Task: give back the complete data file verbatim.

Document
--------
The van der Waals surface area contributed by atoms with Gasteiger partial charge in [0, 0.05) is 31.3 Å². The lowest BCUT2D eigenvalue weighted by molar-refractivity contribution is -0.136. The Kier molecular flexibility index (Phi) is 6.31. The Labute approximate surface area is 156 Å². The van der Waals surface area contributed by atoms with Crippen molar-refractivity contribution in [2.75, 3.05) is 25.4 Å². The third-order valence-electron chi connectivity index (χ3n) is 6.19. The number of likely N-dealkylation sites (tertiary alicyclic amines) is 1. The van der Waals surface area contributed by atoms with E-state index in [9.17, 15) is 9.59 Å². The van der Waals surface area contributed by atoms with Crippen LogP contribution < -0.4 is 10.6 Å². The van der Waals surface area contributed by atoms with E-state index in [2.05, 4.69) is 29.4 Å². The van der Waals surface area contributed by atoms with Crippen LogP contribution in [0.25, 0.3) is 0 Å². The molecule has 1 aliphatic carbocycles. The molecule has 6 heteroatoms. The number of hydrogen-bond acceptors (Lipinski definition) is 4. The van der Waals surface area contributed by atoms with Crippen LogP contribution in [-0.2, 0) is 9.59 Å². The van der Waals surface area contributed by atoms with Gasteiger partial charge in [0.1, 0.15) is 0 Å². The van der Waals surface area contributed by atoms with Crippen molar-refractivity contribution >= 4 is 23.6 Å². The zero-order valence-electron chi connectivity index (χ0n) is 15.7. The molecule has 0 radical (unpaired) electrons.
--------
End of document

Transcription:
The van der Waals surface area contributed by atoms with Gasteiger partial charge in [0, 0.05) is 31.3 Å². The lowest BCUT2D eigenvalue weighted by molar-refractivity contribution is -0.136. The Kier molecular flexibility index (Phi) is 6.31. The Labute approximate surface area is 156 Å². The van der Waals surface area contributed by atoms with Crippen molar-refractivity contribution in [2.75, 3.05) is 25.4 Å². The third-order valence-electron chi connectivity index (χ3n) is 6.19. The number of likely N-dealkylation sites (tertiary alicyclic amines) is 1. The van der Waals surface area contributed by atoms with E-state index in [9.17, 15) is 9.59 Å². The van der Waals surface area contributed by atoms with Crippen LogP contribution < -0.4 is 10.6 Å². The van der Waals surface area contributed by atoms with E-state index in [2.05, 4.69) is 29.4 Å². The van der Waals surface area contributed by atoms with Crippen LogP contribution in [0.25, 0.3) is 0 Å². The molecule has 1 aliphatic carbocycles. The molecule has 6 heteroatoms. The number of hydrogen-bond acceptors (Lipinski definition) is 4. The van der Waals surface area contributed by atoms with Crippen LogP contribution in [-0.2, 0) is 9.59 Å². The van der Waals surface area contributed by atoms with Gasteiger partial charge in [0.1, 0.15) is 0 Å². The van der Waals surface area contributed by atoms with Crippen molar-refractivity contribution >= 4 is 23.6 Å². The zero-order valence-electron chi connectivity index (χ0n) is 15.7. The molecule has 0 radical (unpaired) electrons.